Don’t miss Orioles players, John Means & Paul Fry, as they guest host at our Brews and O’s event!

AT&T; suit to bar NCR from preventing takeover dismissed


U.S. District Judge Frederic N. Smalkin in Baltimore has dismissed a suit by American Telephone and Telegraph Co. that aimed to bar NCR Corp. from pursuing litigation to prevent a hostile takeover by the communications company.

Smalkin ruled yesterday that his court does not have jurisdiction in the suit, filed here last Wednesday, because AT&T; has not actually sought or obtained enough proxies from NCR stockholders to start a proxy fight over the proposed takeover.

Proxy acquisition by AT&T; could result in another request for the court to consider legal issues involving the Maryland Business Combination Act and the state's Control Shares Act, two 1989 antitakeover laws.

But Smalkin, citing a Supreme Court precedent and other case law, said in a ruling from the bench that legal issues involved in the takeover bid cannot be decided by the courts under the present circumstances.

AT&T; sought a declaratory judgment and injunctions to bar NCR Corp., the nation's fifth-largest computer firm, from using the Business Combination Act to prevent the communications giant from attempting a takeover for five years.

AT&T; said last week it would immediately begin a hostile takeover bid for NCR and offered a cash tender of $90 a share, or about $6.1 billion, for the target's common stock.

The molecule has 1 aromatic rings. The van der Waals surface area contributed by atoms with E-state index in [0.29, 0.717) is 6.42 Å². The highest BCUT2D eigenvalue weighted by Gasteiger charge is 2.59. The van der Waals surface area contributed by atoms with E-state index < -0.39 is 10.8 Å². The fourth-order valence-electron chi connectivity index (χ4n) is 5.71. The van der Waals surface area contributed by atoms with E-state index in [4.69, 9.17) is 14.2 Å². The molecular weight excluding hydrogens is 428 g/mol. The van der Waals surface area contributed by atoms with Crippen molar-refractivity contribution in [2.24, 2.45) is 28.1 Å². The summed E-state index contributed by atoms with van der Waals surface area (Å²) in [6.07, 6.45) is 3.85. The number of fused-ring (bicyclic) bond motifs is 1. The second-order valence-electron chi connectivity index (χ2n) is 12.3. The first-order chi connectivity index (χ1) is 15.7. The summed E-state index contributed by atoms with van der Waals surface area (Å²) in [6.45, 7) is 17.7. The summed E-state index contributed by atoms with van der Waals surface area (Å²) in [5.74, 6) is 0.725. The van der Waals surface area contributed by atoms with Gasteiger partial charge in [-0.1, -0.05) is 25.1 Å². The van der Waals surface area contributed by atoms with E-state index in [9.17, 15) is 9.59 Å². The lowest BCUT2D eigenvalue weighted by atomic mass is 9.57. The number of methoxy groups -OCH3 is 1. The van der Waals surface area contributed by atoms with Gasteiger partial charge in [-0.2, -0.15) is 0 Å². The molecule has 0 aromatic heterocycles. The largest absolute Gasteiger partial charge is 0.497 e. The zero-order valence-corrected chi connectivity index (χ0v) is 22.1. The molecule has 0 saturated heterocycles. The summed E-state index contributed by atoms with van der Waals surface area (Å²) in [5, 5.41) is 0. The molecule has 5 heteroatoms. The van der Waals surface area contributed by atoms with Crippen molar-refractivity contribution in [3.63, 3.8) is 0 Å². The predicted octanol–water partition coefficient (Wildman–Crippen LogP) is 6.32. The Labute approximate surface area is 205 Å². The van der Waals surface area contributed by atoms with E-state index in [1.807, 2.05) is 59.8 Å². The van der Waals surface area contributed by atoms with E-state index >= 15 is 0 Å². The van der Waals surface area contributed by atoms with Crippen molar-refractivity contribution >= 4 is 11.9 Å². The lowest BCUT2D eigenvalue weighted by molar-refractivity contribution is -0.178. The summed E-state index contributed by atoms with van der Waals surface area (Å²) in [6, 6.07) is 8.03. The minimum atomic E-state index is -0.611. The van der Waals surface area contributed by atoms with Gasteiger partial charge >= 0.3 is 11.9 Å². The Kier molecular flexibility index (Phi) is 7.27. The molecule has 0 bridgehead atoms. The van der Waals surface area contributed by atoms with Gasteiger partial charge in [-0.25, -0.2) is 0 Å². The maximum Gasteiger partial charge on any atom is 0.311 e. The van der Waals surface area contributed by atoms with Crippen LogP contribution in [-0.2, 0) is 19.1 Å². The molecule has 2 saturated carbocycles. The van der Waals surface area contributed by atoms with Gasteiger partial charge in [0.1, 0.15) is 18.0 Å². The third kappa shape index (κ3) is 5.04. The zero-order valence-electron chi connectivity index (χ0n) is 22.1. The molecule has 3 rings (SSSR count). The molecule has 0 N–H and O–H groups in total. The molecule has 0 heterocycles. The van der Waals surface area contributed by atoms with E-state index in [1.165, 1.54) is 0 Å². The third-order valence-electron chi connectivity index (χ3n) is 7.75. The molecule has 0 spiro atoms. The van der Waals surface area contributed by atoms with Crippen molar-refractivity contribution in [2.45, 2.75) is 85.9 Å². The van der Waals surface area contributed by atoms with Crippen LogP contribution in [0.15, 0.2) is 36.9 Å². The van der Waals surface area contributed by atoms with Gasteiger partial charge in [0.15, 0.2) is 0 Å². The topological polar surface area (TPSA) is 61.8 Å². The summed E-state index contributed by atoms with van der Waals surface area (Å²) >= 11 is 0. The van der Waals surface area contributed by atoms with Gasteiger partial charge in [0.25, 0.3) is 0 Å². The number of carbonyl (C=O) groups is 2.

AT&T; lawyers told Smalkin yesterday that the suitor is "contemplating" acquisition of enough revocable NCR proxies to force a stockholders' vote to remove the target's board of directors and a vote on the proposed takeover, but has not yet tried to acquire the proxies.

[An acquiring company uses the technique of a proxy fight to attempt to gain control of a takeover target. In a proxy fight, an acquiring company seeks to persuade the shareholders of the target company that the present management of the firm should be ousted in favor of a slate of directors favorable to the acquirer. If the shareholders, through their proxy votes, agree, the acquiring company can gain control of the target company without paying a premium price for the firm.]

Smalkin said the suitor's contemplation was not enough to prompt him to grant its motion for the declaratory judgment and the injunctions, which could have prevented NCR from gearing up to fight the takeover bid.

"There has to be a situation where there is no escape," the judge said. He noted that AT&T; must first acquire enough NCR proxies to ignite the takeover fight before he could rule on legal actions under the Maryland antitakeover statutes.

John Henry Lewin Jr., one of AT&T;'s lawyers, told Smalkin that the company would decide "within 48 hours" whether it will try to acquire the required percentage of proxies to reinstitute the legal battle.

Francis B. Burch Jr., who represents NCR Corp., contended that it would be "irresponsible for the NCR board to take a public position on some undefined proxy position" by the suitor.

NCR Chairman Charles E. Exley Jr. said last week that the target would not consider an offer of less that $125 a share, or about $8.5 billion, for its common stock.

The target's board of directors also took several steps to protect the company against AT&T;'s takeover bid, but did not rule out a cash acquisition for the right price.

Copyright © 2019, The Baltimore Sun, a Baltimore Sun Media Group publication | Place an Ad